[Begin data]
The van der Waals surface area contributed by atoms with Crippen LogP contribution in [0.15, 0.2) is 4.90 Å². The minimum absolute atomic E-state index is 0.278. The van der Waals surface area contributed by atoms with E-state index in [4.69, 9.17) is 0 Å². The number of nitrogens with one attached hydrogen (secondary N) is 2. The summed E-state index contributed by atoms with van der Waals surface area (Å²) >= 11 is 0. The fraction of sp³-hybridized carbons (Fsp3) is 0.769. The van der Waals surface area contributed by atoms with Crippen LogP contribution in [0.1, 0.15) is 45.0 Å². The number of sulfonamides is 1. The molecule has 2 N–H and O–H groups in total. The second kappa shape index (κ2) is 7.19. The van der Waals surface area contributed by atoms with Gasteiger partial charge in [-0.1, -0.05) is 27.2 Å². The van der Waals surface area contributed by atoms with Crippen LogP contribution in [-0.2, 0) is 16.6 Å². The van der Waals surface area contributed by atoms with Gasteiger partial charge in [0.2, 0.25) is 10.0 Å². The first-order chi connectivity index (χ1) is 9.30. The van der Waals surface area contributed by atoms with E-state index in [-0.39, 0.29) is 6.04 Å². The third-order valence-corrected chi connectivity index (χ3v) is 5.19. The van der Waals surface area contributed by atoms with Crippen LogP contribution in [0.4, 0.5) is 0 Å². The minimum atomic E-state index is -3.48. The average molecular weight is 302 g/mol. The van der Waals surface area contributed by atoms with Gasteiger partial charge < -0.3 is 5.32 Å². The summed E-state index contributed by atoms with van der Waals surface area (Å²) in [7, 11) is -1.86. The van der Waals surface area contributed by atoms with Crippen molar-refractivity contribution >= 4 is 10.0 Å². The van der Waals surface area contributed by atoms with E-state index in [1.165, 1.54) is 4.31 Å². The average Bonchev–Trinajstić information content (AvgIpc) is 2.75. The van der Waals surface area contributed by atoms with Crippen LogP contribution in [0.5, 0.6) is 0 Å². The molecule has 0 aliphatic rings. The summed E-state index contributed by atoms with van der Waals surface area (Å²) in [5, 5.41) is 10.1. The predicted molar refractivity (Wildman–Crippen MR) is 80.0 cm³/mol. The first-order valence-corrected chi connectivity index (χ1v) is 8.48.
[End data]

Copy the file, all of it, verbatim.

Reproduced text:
The van der Waals surface area contributed by atoms with Crippen LogP contribution in [0.15, 0.2) is 4.90 Å². The minimum absolute atomic E-state index is 0.278. The van der Waals surface area contributed by atoms with E-state index in [4.69, 9.17) is 0 Å². The number of nitrogens with one attached hydrogen (secondary N) is 2. The summed E-state index contributed by atoms with van der Waals surface area (Å²) >= 11 is 0. The fraction of sp³-hybridized carbons (Fsp3) is 0.769. The van der Waals surface area contributed by atoms with Crippen LogP contribution in [0.1, 0.15) is 45.0 Å². The number of sulfonamides is 1. The molecule has 2 N–H and O–H groups in total. The second kappa shape index (κ2) is 7.19. The van der Waals surface area contributed by atoms with Gasteiger partial charge in [-0.1, -0.05) is 27.2 Å². The van der Waals surface area contributed by atoms with Crippen LogP contribution in [-0.2, 0) is 16.6 Å². The van der Waals surface area contributed by atoms with Gasteiger partial charge in [0.2, 0.25) is 10.0 Å². The first-order chi connectivity index (χ1) is 9.30. The van der Waals surface area contributed by atoms with E-state index in [-0.39, 0.29) is 6.04 Å². The third-order valence-corrected chi connectivity index (χ3v) is 5.19. The van der Waals surface area contributed by atoms with Crippen LogP contribution in [0.4, 0.5) is 0 Å². The minimum atomic E-state index is -3.48. The average molecular weight is 302 g/mol. The van der Waals surface area contributed by atoms with Gasteiger partial charge < -0.3 is 5.32 Å². The summed E-state index contributed by atoms with van der Waals surface area (Å²) in [7, 11) is -1.86. The van der Waals surface area contributed by atoms with Crippen molar-refractivity contribution >= 4 is 10.0 Å². The van der Waals surface area contributed by atoms with E-state index in [1.165, 1.54) is 4.31 Å². The average Bonchev–Trinajstić information content (AvgIpc) is 2.75. The van der Waals surface area contributed by atoms with Crippen LogP contribution in [0.5, 0.6) is 0 Å². The molecule has 0 aliphatic rings. The summed E-state index contributed by atoms with van der Waals surface area (Å²) in [5, 5.41) is 10.1. The predicted molar refractivity (Wildman–Crippen MR) is 80.0 cm³/mol. The first-order valence-corrected chi connectivity index (χ1v) is 8.48.